Alcohol is a highly regulated product, as it should be. Laws that crack down on underage drinking or drunk driving are reasonable public policy concerns. Even the three-tier system, a sometimes-maligned regulatory structure that protects bars and package stores from being strong-armed by suppliers, was developed with the public interest in mind.
Then there are alcohol laws which make no sense and only serve to stifle the growth of the rapidly expanding brewing industry in Alabama.
For example, you can visit a winery in Alabama and purchase a bottle of wine to take home. If you try to leave a brewery with a bottle of beer, however, you are breaking the law. At least one microbrewery in Alabama makes both wine and beer – leading to a comical situation where you can visit their location, sample their beer and wine at the facility, but you can only take the wine home.
Alabama is now the only state in the country that prohibits brewers from selling take-home beer from the brewery or brewpub. While these direct sales represent a small volume of beer, they provide support to these small businesses’ bottom line and help them promote their brand to tourists and fans who made the effort to visit their locations.
This state has seen an impressive growth in local brewing in recent years. In 2009, Alabama brewers produced less than 1,000 barrels. By 2013 they were brewing approximately 30,000 barrels of beer a year, just shy of a million gallons. That growth is continuing, but overly-burdensome regulations like the unique prohibition on take-home sales is keeping the industry from reaching its full potential.
HB96 and SB214 have been introduced in 2015 to allow Alabama to join the rest of the country by allowing microbreweries and brewpubs to sell beer to visitors who come to the brewery.
But perhaps the most egregious over-regulation in the Alabama alcohol industry is the so-called beer franchise law. If you support free market principles like freedom of contract, this might make your blood boil.
Brewers in Alabama, like most states, are required to enter into exclusive distribution agreements with licensed beer wholesalers to access retail markets. When you see your favorite beer in a bar or store, it was placed there by a wholesaler. This requirement was introduced back in 1937 and is a major aspect of the three-tier system. The Alabama Brewers Guild supports the three-tier system, despite frequent assumptions to the contrary.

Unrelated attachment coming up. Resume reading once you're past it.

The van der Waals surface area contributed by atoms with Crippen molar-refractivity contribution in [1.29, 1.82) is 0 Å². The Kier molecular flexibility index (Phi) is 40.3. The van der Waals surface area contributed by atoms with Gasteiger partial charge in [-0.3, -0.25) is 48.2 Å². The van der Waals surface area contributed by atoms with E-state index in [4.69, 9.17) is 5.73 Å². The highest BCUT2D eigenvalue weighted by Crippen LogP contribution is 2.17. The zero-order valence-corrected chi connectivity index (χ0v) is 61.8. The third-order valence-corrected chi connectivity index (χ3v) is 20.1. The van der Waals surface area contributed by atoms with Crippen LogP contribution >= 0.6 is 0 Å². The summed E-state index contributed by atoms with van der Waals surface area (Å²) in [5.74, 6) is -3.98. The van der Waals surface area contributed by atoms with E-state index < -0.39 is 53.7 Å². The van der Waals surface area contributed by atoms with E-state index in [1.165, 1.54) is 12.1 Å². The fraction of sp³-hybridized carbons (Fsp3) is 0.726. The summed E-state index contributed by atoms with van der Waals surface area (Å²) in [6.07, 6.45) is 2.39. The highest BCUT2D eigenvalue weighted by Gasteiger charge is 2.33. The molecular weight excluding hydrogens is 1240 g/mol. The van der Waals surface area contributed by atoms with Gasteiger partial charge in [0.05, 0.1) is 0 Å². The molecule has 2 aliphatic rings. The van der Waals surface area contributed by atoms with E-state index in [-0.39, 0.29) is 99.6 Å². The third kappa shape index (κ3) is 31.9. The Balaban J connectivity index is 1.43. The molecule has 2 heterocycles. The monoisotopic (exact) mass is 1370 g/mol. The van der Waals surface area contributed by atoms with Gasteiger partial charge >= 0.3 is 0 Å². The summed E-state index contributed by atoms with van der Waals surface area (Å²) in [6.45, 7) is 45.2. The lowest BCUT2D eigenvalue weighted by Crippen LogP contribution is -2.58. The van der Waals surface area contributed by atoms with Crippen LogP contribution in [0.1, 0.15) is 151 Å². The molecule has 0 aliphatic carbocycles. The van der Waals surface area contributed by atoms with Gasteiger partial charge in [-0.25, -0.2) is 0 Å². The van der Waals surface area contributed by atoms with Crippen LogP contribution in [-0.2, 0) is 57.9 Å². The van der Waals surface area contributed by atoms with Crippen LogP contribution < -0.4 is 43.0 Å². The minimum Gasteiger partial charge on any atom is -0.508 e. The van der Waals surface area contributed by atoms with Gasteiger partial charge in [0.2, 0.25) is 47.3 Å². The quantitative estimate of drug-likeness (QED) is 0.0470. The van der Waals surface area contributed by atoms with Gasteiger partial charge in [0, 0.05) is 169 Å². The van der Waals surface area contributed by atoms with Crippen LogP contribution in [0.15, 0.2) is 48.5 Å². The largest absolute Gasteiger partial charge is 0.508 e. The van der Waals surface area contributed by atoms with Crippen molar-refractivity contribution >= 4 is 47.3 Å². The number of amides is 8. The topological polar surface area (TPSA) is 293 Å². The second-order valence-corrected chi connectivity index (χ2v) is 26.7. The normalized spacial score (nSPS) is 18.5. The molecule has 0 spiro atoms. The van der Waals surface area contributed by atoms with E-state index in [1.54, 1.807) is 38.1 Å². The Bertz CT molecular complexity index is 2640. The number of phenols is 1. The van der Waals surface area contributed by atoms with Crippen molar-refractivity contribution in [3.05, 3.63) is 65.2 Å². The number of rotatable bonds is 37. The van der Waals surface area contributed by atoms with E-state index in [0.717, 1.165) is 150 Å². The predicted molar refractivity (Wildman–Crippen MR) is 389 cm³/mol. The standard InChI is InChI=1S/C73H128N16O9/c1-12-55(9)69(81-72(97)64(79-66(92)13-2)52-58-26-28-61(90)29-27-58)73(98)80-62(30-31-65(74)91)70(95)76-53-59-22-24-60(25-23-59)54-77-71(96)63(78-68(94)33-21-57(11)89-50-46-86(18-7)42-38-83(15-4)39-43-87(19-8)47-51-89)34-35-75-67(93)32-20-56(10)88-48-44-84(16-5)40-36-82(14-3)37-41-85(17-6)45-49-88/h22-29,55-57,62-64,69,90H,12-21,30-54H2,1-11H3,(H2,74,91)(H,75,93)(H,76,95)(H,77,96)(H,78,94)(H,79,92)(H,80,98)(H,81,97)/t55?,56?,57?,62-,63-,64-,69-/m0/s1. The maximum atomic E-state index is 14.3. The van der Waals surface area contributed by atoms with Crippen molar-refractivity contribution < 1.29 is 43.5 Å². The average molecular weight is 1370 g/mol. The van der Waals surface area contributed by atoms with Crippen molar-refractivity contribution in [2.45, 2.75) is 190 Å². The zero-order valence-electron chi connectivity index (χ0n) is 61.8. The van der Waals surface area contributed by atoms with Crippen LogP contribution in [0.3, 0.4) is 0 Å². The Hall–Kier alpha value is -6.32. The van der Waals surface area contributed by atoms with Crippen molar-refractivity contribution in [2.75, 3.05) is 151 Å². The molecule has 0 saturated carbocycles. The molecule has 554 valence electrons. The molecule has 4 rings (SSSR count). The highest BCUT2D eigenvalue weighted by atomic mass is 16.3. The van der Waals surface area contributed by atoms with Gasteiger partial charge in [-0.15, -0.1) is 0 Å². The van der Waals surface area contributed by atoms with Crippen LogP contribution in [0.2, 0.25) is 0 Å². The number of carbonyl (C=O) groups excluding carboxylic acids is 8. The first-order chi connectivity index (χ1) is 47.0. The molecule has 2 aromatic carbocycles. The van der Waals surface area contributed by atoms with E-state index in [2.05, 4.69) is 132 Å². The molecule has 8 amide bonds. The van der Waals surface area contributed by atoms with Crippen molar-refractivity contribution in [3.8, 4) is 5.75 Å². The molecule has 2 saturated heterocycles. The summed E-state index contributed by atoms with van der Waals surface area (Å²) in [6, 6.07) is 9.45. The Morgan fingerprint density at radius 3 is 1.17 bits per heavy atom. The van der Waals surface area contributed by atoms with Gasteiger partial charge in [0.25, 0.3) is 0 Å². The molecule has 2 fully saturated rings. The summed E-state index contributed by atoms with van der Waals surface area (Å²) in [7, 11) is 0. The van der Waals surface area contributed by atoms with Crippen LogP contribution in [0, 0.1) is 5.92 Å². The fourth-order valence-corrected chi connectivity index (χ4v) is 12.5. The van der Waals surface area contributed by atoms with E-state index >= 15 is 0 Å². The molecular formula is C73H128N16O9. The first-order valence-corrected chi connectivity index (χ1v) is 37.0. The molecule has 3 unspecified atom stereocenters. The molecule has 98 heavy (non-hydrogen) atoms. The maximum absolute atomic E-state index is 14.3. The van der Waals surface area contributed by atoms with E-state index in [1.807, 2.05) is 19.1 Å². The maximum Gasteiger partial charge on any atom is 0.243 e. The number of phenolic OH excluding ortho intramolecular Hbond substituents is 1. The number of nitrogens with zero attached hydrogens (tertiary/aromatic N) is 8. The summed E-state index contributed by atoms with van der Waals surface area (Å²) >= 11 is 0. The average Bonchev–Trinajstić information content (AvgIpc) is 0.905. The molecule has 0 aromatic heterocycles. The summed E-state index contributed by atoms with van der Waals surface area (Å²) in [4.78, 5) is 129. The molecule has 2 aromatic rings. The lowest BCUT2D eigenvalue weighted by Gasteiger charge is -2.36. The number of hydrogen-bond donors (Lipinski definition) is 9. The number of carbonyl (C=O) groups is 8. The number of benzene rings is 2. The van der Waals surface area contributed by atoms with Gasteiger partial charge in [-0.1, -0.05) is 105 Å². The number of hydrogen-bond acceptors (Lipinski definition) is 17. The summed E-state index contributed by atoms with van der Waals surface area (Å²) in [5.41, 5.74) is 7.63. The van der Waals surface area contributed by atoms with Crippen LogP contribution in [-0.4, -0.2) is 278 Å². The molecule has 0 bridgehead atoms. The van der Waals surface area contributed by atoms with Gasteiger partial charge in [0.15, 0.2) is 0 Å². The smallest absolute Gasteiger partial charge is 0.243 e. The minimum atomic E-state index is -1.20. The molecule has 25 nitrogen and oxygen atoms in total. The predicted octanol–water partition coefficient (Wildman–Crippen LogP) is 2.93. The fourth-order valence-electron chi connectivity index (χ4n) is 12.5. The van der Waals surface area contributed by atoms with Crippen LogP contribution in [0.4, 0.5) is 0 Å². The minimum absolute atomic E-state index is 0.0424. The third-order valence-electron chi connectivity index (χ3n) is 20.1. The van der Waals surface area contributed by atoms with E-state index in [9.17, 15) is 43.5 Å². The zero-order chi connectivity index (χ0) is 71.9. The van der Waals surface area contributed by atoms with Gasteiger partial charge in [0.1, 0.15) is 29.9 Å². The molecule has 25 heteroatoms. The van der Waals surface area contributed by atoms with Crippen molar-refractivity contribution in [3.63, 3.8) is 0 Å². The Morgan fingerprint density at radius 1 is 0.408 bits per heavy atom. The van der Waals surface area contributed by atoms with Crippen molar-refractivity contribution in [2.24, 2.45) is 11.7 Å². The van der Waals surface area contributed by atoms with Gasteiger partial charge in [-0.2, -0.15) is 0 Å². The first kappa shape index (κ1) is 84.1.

In 1988, five decades after the three-tier system was introduced in Alabama, beer wholesalers convinced the state legislature to pass the beer franchise law. These statutes make it virtually impossible for a brewery to terminate or fail to renew an existing distribution agreement. Regardless of any contract terms and regardless of the quality of service, Alabama law effectively prohibits them from shopping around for better options.
This is a permanent arrangement – brewers are stuck with their wholesalers in perpetuity. The franchise law also overrides written contracts. Brewers are at the mercy of their wholesalers regardless of any mutual agreement to the contrary.
This undermines free market principles and criminalizes fair business competition.
In a free market system, it is the government’s responsibility to enforce contracts, not nullify them. Because of the franchise system, wholesalers that do great work cannot “beat the competition” by acquiring brands from poorly performing competitors. Business efficiencies are not rewarded and there are few consequences for inferior performance.
This is not meant to malign beer distributors. Craft beer would not have seen the success it has seen in recent years without their interest and investment. They are the most important partner a brewery has, and I believe they will thrive in a free-market, competitive environment. At least a few have already acknowledged this.
The original purpose of the franchise law was to protect local Alabama beer wholesalers from multi-billion dollar corporate brewers. Alabama’s local craft brewers are not multi-billion dollar corporations. SB128 has been introduced in 2015 to exempt small suppliers from these requirements.
Alcohol regulations should protect the public interest, not special interests. If the state legislature is truly committed to growing local manufacturing and promoting free market principles, it should carefully consider these two proposals.
Dan Roberts is the executive director of the Alabama Brewers Guild
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